How Much of You is in the Heroine/Hero?

Every writer gets this question in some form or other unless they keep their identity a secret. People want to know if you model the main characters in your books after yourself, or if you write romance, if the love interest is like your significant other. I think readers mostly assume there must be a high correlation, especially if you’ve done a good job of making the characters feel real.

The first time I was asked a version of this question was by my hairdresser. She’d just read VEILED MIRROR. “How much of you is in Beth?”

I tried using a great answer I’d once heard another author use: “There are elements of me in every character I write.” Apparently that answer works better with an impersonal audience than it does with someone who knows you pretty well. She just gave me the eyeball that demanded a straight answer. My hair was at her mercy so I complied.

Actually, my original answer was pretty close to the truth, as it would be for most writers I know, and readers should be very glad of it. It’s much better to think that some of the great villains of literature were developed from tiny elements of an author’s psyche, rather than being an accurate depiction of a significant part of our personalities. Who wants Hannibal Lector living next door?

As for heroes and heroines, some authors have a fairly consistent type, that makes it seem they’re writing about themselves. However, most writers work hard to make each character distinct and believable. That variety gives us the chance to explore situations we’d never want to be in, and do things we’d never do in real life. Sometimes the exploration is wish fulfillment. More often it’s just the author trying to craft a compelling and entertaining story.

So what did I tell my hairdresser?Β  Pieces of Beth are me. As are pieces of Ellie. But mostly I created them for that story. OTOH, since DANGEROUS TALENTS started out as an experiment, Celia is probably more like me at the time the book was written than any of my other heroines are.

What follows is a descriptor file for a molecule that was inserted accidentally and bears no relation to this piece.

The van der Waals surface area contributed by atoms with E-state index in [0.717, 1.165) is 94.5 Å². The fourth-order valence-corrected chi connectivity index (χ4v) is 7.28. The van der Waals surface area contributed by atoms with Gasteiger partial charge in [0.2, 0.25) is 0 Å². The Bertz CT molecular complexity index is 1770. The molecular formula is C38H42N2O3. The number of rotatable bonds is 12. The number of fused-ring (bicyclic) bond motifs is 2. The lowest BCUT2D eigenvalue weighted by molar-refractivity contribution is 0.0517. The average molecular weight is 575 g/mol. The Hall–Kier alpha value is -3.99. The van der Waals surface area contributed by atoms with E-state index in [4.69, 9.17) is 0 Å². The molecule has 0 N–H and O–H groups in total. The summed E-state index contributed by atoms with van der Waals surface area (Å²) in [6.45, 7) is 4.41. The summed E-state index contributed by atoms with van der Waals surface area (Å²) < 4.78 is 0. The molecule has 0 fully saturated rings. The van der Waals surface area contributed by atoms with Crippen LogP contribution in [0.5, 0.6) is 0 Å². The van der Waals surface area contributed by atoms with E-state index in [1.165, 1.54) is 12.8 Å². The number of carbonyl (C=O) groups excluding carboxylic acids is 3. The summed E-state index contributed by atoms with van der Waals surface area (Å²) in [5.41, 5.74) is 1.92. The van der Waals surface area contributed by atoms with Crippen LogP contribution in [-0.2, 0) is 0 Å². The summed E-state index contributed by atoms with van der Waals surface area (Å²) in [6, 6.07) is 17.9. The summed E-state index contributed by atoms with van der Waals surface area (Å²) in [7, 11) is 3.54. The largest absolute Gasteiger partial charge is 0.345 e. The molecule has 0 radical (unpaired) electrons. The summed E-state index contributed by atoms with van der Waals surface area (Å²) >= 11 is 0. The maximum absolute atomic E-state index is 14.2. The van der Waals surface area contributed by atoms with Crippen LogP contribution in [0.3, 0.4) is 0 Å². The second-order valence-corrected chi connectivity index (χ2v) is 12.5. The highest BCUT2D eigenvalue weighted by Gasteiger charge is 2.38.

My heroes? Well, half of them are inspired by my husband. And the other half I just made up. πŸ™‚

 

5 Comments

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5 responses to “How Much of You is in the Heroine/Hero?

  1. I tease my husband and tell him that my heroes are based on how I wish he would behave (all the good parts of course). In response, I get a manly sigh and an eye roll.

    • LOL! One quirk my husband has that I haven’t put into any of my characters yet, is that my husband has a mind that collects all sorts of interesting info. He can be extremely helpful with research–of many subjects. πŸ˜‰

  2. I give a similar answer to Frankie’s example when asked this question. But since I’m writing erotic, I tend to keep things as vague as possible. πŸ™‚ There are some details of my own experiences in my stories, but that’s not the norm. Most of my fiction is inspired first by an emotional reaction or thought to something I hear/see (music/movie/game/ad/article) which leads to the thought of an intriguing emotional situation or to a series of data results I research in response. This in turn leads to characters, and finally, to a plot that makes a good story.

    • A lot of authors have mentioned using other media as jumping off points for their creative processes. Other times it’s a little more concrete. You’ve mentioned developing the idea for your excellent story, “From Dover to Victoria Station” (which appears in the anthology GOING DOWN) on an actual train trip in England. We should all be so inspired!

      • Thanks for mentioning the story! I had a lot of fun writing it (despite that my emotional driver for writing it at the time was my upset around the soon-to-end relationship I was in at the time). The good news? Emotion can be channeled, and even negative emotions can end up helping to create a saleable and hot story. πŸ™‚

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